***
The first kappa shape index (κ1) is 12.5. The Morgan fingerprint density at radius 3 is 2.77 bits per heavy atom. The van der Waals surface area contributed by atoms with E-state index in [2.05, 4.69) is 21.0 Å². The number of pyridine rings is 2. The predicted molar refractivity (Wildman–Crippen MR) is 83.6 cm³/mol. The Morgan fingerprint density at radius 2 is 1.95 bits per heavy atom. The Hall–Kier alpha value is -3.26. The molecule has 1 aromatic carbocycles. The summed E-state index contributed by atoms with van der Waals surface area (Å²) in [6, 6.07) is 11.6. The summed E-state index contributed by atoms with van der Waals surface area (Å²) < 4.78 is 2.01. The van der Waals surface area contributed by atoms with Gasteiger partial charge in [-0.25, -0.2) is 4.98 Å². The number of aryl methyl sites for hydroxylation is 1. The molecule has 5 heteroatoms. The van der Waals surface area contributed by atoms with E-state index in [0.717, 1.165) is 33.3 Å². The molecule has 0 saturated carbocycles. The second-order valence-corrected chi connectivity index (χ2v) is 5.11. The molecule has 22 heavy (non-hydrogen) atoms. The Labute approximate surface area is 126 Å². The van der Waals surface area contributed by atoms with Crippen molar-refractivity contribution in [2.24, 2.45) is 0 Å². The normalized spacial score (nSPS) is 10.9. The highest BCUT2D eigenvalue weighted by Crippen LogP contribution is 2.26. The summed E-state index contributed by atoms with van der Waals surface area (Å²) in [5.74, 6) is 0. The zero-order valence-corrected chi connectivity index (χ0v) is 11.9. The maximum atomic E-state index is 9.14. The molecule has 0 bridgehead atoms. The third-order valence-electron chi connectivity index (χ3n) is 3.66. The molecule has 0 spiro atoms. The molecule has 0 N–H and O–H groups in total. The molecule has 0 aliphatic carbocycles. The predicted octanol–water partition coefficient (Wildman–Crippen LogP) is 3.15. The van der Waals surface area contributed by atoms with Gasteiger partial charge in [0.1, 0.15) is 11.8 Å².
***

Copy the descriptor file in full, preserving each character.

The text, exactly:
The first kappa shape index (κ1) is 12.5. The Morgan fingerprint density at radius 3 is 2.77 bits per heavy atom. The van der Waals surface area contributed by atoms with E-state index in [2.05, 4.69) is 21.0 Å². The number of pyridine rings is 2. The predicted molar refractivity (Wildman–Crippen MR) is 83.6 cm³/mol. The Morgan fingerprint density at radius 2 is 1.95 bits per heavy atom. The Hall–Kier alpha value is -3.26. The molecule has 1 aromatic carbocycles. The summed E-state index contributed by atoms with van der Waals surface area (Å²) in [6, 6.07) is 11.6. The summed E-state index contributed by atoms with van der Waals surface area (Å²) < 4.78 is 2.01. The van der Waals surface area contributed by atoms with Gasteiger partial charge in [-0.25, -0.2) is 4.98 Å². The number of aryl methyl sites for hydroxylation is 1. The molecule has 5 heteroatoms. The van der Waals surface area contributed by atoms with E-state index in [0.717, 1.165) is 33.3 Å². The molecule has 0 saturated carbocycles. The second-order valence-corrected chi connectivity index (χ2v) is 5.11. The molecule has 22 heavy (non-hydrogen) atoms. The Labute approximate surface area is 126 Å². The van der Waals surface area contributed by atoms with Crippen molar-refractivity contribution in [2.24, 2.45) is 0 Å². The normalized spacial score (nSPS) is 10.9. The highest BCUT2D eigenvalue weighted by Crippen LogP contribution is 2.26. The summed E-state index contributed by atoms with van der Waals surface area (Å²) in [5.74, 6) is 0. The zero-order valence-corrected chi connectivity index (χ0v) is 11.9. The maximum atomic E-state index is 9.14. The molecule has 0 bridgehead atoms. The third-order valence-electron chi connectivity index (χ3n) is 3.66. The molecule has 0 spiro atoms. The molecule has 0 N–H and O–H groups in total. The molecule has 0 aliphatic carbocycles. The predicted octanol–water partition coefficient (Wildman–Crippen LogP) is 3.15. The van der Waals surface area contributed by atoms with Gasteiger partial charge in [0.1, 0.15) is 11.8 Å².